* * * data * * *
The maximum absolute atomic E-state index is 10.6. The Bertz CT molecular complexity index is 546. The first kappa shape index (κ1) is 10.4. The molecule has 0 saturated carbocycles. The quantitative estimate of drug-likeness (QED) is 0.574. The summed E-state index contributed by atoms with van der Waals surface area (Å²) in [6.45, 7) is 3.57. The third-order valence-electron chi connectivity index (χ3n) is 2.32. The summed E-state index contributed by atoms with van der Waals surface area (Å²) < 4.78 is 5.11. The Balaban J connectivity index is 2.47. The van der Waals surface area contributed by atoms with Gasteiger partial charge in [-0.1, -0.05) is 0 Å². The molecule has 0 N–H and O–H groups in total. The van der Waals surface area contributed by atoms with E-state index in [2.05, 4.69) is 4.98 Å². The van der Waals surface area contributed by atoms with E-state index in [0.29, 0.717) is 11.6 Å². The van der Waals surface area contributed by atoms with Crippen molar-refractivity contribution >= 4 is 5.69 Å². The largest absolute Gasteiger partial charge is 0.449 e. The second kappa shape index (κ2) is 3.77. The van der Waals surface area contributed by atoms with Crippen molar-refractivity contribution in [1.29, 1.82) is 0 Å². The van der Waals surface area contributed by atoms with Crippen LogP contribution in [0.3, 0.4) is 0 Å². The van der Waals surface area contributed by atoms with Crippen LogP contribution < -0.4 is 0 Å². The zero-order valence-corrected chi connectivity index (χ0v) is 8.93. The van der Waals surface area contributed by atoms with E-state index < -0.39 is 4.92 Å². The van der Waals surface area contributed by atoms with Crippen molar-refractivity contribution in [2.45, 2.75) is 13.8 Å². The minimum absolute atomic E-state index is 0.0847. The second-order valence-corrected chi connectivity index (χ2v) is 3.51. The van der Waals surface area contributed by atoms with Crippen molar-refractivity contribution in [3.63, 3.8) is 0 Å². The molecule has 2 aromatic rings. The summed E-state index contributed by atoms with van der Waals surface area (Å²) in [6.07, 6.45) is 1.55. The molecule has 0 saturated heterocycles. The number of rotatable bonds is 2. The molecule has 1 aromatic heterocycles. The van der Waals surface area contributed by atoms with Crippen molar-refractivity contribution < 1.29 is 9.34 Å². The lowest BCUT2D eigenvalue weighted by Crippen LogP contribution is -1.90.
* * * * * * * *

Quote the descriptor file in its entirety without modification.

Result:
The maximum absolute atomic E-state index is 10.6. The Bertz CT molecular complexity index is 546. The first kappa shape index (κ1) is 10.4. The molecule has 0 saturated carbocycles. The quantitative estimate of drug-likeness (QED) is 0.574. The summed E-state index contributed by atoms with van der Waals surface area (Å²) in [6.45, 7) is 3.57. The third-order valence-electron chi connectivity index (χ3n) is 2.32. The summed E-state index contributed by atoms with van der Waals surface area (Å²) < 4.78 is 5.11. The Balaban J connectivity index is 2.47. The van der Waals surface area contributed by atoms with Gasteiger partial charge in [-0.1, -0.05) is 0 Å². The molecule has 0 N–H and O–H groups in total. The van der Waals surface area contributed by atoms with E-state index in [2.05, 4.69) is 4.98 Å². The van der Waals surface area contributed by atoms with E-state index in [0.29, 0.717) is 11.6 Å². The van der Waals surface area contributed by atoms with Crippen molar-refractivity contribution >= 4 is 5.69 Å². The largest absolute Gasteiger partial charge is 0.449 e. The second kappa shape index (κ2) is 3.77. The van der Waals surface area contributed by atoms with Crippen molar-refractivity contribution in [1.29, 1.82) is 0 Å². The van der Waals surface area contributed by atoms with Crippen LogP contribution in [0.3, 0.4) is 0 Å². The van der Waals surface area contributed by atoms with Crippen LogP contribution < -0.4 is 0 Å². The zero-order valence-corrected chi connectivity index (χ0v) is 8.93. The van der Waals surface area contributed by atoms with E-state index < -0.39 is 4.92 Å². The van der Waals surface area contributed by atoms with Crippen molar-refractivity contribution in [2.45, 2.75) is 13.8 Å². The minimum absolute atomic E-state index is 0.0847. The second-order valence-corrected chi connectivity index (χ2v) is 3.51. The van der Waals surface area contributed by atoms with Crippen molar-refractivity contribution in [3.63, 3.8) is 0 Å². The molecule has 2 aromatic rings. The summed E-state index contributed by atoms with van der Waals surface area (Å²) in [6.07, 6.45) is 1.55. The molecule has 0 saturated heterocycles. The number of rotatable bonds is 2. The molecule has 1 aromatic heterocycles. The van der Waals surface area contributed by atoms with Crippen molar-refractivity contribution < 1.29 is 9.34 Å². The lowest BCUT2D eigenvalue weighted by Crippen LogP contribution is -1.90.